In addition to the mandrel 104, the uphole safety valve assembly 34 further includes a housing 106 in which the mandrel 104 is slidably received. The mandrel 104 is prevented from rotating relative to the housing 106 by means of longitudinal splined engagement therebetween as shown at 108. It will be seen that when the mandrel 104 is telescoped downwardly relative to the housing 106 fluid passage through the uphole safety valve assembly 34 is precluded through the sealing engagement of the lower end portion 110 of the mandrel 104 with an upwardly extending cylindrically shaped member 112 formed in the lower portion of the housing 106. When the mandrel 104 is fully extended relative to the housing 106 it will be seen that fluid may pass through the uphole safety valve assembly 34 via ports 114 formed in the member 112 and through the cylindrically shaped passageway 116 extending through the mandrel 104.

The upper end portion of the third length of drill pipe 36 is threadedly secured to the lower end portion of the housing 106 of the uphole safety valve assembly 34. The lower end portion of the drill pipe 36 is threadedly secured to the upper end portion of the flow direction valve and expandable sampler chamber assembly 38.

The expandable sampler chamber assembly 38 comprises a housing assembly 118 and a mandrel assembly 120. The housing assembly 118 includes an upper housing 122, an intermediate housing 124 and a lower housing 126. The housings 122, 124 and 126 are substantially cylindrically shaped. The lower end portion 128 of the upper housing 122 slidingly and sealingly receives the upper end portion 130 of the intermediate housing 124 therein. Similarly, the lower end portion 132 of the intermediate housing slidingly and sealingly receives the upper end portion 134 of the lower housing 126 therein.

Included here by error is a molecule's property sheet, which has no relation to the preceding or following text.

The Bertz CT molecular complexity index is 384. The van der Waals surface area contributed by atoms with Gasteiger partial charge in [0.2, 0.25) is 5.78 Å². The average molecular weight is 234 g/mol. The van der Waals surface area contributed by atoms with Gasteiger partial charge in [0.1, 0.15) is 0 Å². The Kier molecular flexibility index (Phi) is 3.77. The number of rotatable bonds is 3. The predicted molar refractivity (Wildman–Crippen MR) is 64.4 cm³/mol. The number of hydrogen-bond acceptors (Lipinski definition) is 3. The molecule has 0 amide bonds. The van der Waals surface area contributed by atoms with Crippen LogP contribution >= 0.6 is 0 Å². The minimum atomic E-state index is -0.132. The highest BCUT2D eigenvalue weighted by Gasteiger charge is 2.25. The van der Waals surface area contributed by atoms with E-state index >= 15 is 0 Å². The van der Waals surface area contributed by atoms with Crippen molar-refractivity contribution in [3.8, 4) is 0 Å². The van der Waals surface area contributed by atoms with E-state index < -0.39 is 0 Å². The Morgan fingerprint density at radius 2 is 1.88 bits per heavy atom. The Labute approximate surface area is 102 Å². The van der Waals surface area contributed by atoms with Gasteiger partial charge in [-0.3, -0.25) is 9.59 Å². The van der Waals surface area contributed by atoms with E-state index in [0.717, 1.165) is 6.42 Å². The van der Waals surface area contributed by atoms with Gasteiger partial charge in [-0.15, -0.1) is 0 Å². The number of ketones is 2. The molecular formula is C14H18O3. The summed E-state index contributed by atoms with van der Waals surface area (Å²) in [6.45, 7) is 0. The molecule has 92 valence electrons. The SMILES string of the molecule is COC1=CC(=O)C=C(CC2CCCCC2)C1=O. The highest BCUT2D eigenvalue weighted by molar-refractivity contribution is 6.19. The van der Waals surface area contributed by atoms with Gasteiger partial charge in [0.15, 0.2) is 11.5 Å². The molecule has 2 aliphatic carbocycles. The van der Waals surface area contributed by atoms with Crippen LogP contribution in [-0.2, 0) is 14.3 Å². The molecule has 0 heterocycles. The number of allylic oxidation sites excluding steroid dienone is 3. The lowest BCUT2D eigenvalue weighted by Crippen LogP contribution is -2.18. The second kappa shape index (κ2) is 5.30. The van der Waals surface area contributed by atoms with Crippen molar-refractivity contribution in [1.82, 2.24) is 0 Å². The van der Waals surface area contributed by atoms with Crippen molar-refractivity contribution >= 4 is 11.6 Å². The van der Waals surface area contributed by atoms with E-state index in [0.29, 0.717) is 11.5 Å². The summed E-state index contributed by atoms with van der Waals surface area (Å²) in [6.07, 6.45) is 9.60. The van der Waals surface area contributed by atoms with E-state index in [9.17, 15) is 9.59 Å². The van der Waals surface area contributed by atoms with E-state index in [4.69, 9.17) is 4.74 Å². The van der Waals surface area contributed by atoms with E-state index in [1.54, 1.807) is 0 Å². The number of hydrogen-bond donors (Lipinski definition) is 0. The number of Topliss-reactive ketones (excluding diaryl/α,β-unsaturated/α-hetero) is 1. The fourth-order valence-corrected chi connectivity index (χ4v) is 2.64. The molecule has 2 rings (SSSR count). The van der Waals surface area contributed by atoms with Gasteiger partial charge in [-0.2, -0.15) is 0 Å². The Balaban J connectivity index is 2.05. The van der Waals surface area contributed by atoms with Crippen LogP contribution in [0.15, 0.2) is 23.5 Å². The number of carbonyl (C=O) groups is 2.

The mandrel assembly 120 comprises an operating mandrel 136, an upper sampler mandrel 138 and a lower sampler mandrel 140. The upper end portion 142 of the operating mandrel 136 is suitably threadedly secured to the lower end portion of the drill pipe 36 by means of a suitably threaded collar 144. Below its connection with the drill pipe 36 the operating mandrel is slidably received within the upper housing 122. The upper sampler mandrel 138 is slidably received within the housing assembly 118 with the upper end portion 146 disposed within the upper housing 122 and with the lower end portion 148 disposed within the intermediate housing 124. The upper end portion 146 of the upper sampler mandrel 138 is releasably securable to the lower end portion 150 of the operating mandrel 136 and, alternately, releasably securable to the inner portion of the upper housing 122 as will be described in detail hereinafter. The lower end portion 148 of the upper sampler mandrel 138 is releasably securable to the upper end portion 152 of the lower sampler mandrel 140 by suitable means.

The mandrel assembly 120 provides a tubular passageway 154 therethrough providing communication between the drill pipe 36 and the lower end portion 156 of the lower sampler mandrel 140. The tubular passageway 154 comprises passageway 158 formed in the operating mandrel 136, passageway 160 formed in the upper sampler mandrel 138, and the passageway 162 formed in the lower sampler mandrel 140.